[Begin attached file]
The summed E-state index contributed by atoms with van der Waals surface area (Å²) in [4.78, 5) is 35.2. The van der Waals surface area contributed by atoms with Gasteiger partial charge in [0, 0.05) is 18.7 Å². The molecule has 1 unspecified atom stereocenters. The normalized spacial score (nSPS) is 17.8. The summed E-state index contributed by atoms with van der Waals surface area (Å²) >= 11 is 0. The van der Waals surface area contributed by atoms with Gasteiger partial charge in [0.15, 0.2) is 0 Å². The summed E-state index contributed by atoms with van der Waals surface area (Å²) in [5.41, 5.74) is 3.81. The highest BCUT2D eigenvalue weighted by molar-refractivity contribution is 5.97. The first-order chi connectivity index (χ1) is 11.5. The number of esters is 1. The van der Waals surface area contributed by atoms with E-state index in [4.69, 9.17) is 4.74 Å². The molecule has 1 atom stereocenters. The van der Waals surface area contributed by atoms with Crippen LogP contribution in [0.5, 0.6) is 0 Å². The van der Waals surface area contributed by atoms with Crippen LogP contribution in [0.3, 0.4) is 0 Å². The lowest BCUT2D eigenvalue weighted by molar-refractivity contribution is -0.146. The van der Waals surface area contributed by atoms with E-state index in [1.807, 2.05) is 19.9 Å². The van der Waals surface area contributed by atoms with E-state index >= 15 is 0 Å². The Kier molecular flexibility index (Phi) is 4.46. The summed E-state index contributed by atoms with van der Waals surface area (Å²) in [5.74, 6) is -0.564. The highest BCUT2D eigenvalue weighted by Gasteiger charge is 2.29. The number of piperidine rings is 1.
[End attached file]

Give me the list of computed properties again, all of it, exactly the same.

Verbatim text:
The summed E-state index contributed by atoms with van der Waals surface area (Å²) in [4.78, 5) is 35.2. The van der Waals surface area contributed by atoms with Gasteiger partial charge in [0, 0.05) is 18.7 Å². The molecule has 1 unspecified atom stereocenters. The normalized spacial score (nSPS) is 17.8. The summed E-state index contributed by atoms with van der Waals surface area (Å²) >= 11 is 0. The van der Waals surface area contributed by atoms with Gasteiger partial charge in [0.15, 0.2) is 0 Å². The summed E-state index contributed by atoms with van der Waals surface area (Å²) in [5.41, 5.74) is 3.81. The highest BCUT2D eigenvalue weighted by molar-refractivity contribution is 5.97. The first-order chi connectivity index (χ1) is 11.5. The number of esters is 1. The van der Waals surface area contributed by atoms with E-state index in [4.69, 9.17) is 4.74 Å². The molecule has 1 atom stereocenters. The van der Waals surface area contributed by atoms with Crippen LogP contribution in [0.5, 0.6) is 0 Å². The van der Waals surface area contributed by atoms with Crippen LogP contribution in [0.3, 0.4) is 0 Å². The lowest BCUT2D eigenvalue weighted by molar-refractivity contribution is -0.146. The van der Waals surface area contributed by atoms with E-state index in [1.807, 2.05) is 19.9 Å². The van der Waals surface area contributed by atoms with E-state index >= 15 is 0 Å². The Kier molecular flexibility index (Phi) is 4.46. The summed E-state index contributed by atoms with van der Waals surface area (Å²) in [5.74, 6) is -0.564. The highest BCUT2D eigenvalue weighted by Gasteiger charge is 2.29. The number of piperidine rings is 1.